David Dingle: The UK has performed better in 2012 than we all expected.That’s virtually no growth – just a 1% increase in carryings – but that’s against a backdrop of no UK specific capacity. The industry filled its ships, and as Micky alluded to, pricing held up. It came through a little bit later but it held up. Therefore there wasn’t the need
to use price as the market stimulant. I think that it was a credible year for the UK especially considering all of the economic news we’ve had.
How successful have you been as a company at growing the market?
Micky Arison: I think it’s very brand specifi c and really depends on how those brands are positioned and their location. In the developing markets in the Far East and Japan it’s all about growing the market – because there is no market! We see huge potential in those areas. In the more established regions like North America and Europe it really is the contemporary brands and short cruises which are attracting first time cruisers. While there is a difference in the respective markets, one thing is clear: we will definitely continue to grow the market. Because we operate at such a high level of occupancy, we can only grow the market by the amount we can take in and our growth rates and capacity growth will be much slower going forward compared to the 90s. The growth will be slower but it will be more global and it will continue.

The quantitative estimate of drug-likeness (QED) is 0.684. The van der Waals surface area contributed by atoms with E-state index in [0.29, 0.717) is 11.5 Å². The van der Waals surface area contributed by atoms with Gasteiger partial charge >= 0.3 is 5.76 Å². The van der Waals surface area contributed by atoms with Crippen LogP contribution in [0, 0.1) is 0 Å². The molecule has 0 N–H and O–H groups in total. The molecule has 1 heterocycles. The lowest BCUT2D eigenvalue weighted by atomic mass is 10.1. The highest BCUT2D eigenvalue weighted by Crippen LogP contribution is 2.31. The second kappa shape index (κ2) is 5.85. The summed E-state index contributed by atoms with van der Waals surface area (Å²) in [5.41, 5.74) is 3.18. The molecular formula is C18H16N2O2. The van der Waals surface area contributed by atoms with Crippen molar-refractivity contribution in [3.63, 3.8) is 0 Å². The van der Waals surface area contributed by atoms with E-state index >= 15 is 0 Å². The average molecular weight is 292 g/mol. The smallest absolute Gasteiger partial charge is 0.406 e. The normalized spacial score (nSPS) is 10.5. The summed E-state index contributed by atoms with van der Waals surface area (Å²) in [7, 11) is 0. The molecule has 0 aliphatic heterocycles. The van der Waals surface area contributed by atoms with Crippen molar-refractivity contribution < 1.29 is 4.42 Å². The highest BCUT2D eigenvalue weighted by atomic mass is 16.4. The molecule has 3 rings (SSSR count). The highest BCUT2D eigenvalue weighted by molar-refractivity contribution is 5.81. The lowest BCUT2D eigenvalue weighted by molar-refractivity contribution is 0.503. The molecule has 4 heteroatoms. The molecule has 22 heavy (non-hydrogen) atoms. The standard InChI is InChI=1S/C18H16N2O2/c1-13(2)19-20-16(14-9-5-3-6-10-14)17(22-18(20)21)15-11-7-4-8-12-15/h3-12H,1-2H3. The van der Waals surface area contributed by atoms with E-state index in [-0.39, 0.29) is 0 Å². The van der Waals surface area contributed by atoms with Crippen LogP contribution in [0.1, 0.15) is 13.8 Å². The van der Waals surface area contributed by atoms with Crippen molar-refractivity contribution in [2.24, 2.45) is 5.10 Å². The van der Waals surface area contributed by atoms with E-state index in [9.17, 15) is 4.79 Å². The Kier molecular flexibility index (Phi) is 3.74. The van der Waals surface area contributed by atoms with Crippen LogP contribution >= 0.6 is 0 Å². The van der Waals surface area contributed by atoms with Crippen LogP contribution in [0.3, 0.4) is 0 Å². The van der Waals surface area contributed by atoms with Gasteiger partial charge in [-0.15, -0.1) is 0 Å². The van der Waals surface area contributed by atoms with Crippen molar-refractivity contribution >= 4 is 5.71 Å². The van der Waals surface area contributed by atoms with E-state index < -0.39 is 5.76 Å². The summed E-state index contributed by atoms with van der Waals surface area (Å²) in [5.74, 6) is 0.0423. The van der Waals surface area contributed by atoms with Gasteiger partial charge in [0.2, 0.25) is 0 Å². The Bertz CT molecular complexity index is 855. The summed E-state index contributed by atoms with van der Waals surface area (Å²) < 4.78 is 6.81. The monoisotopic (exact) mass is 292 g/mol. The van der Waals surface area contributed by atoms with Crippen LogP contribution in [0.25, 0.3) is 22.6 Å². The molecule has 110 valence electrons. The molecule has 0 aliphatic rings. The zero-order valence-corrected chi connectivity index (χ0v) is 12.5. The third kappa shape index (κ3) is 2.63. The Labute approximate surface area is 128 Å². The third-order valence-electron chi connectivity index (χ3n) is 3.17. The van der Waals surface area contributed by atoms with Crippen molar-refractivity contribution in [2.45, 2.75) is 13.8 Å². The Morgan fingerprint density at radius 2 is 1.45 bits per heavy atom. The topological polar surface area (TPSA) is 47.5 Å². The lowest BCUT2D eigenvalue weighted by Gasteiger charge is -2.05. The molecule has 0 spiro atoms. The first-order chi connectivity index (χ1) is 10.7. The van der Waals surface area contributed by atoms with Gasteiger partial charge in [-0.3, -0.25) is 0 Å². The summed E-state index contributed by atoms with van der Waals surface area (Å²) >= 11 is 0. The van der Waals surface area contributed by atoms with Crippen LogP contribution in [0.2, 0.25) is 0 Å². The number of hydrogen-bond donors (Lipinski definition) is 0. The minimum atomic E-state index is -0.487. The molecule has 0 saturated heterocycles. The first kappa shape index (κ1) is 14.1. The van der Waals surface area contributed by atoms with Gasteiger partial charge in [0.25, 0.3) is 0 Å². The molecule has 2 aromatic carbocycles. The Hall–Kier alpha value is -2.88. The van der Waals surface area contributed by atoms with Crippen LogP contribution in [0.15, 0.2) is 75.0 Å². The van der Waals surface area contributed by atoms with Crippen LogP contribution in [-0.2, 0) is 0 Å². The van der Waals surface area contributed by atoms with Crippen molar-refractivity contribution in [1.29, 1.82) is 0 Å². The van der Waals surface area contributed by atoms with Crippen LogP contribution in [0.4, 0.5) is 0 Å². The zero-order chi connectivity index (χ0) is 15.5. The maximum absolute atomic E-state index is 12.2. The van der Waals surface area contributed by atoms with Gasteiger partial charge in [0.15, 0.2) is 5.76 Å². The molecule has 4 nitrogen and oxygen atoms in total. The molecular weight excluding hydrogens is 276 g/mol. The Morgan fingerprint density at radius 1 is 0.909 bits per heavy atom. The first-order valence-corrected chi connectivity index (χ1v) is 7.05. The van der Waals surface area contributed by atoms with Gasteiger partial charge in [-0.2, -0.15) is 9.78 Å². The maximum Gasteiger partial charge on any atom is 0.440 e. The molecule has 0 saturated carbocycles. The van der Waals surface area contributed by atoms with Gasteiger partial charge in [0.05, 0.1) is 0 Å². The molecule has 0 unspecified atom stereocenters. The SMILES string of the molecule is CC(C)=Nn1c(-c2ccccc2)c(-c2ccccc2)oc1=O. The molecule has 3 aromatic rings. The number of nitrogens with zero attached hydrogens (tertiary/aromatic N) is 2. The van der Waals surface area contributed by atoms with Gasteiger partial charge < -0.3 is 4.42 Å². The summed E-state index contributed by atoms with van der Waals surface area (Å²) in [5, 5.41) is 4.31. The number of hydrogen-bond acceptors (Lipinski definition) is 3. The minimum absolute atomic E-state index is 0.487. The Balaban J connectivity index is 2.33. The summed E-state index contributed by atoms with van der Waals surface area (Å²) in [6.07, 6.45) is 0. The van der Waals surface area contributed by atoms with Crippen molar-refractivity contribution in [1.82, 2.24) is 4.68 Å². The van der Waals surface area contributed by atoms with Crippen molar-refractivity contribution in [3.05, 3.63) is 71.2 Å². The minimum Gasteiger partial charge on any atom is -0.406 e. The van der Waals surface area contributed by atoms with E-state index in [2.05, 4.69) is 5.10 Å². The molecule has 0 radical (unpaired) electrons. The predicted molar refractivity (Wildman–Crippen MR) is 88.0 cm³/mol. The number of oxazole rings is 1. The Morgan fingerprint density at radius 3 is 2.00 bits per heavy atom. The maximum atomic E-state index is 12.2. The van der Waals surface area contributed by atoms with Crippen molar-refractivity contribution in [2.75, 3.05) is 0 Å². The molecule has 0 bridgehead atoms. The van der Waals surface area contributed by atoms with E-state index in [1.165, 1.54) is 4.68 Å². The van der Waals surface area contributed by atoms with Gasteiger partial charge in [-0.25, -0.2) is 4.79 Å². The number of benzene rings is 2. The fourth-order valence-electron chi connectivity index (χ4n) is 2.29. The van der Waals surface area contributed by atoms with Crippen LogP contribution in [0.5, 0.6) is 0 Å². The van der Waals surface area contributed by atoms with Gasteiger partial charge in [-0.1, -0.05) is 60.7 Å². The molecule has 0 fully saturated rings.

What’s the reason for that growth? Is it brand identity or product?
Micky Arison: It’s both those things and many others. Today in North America you can cruise from virtually all over the country. Twenty years ago it was all South Florida and maybe New York. Now we have homeports all over
the country and within driving distance for many of our guests. Obviously the same is true of the UK, Italy, France – you can drive to the cruise and that is making it more affordable and easier to get passengers on the ships.
Why do you think that many of the major online retailers – Expedia, Last Minute, Travel Republics – have established themselves and have a very good use of technology, yet they don’t sell cruise. Is the industry suffering as a result?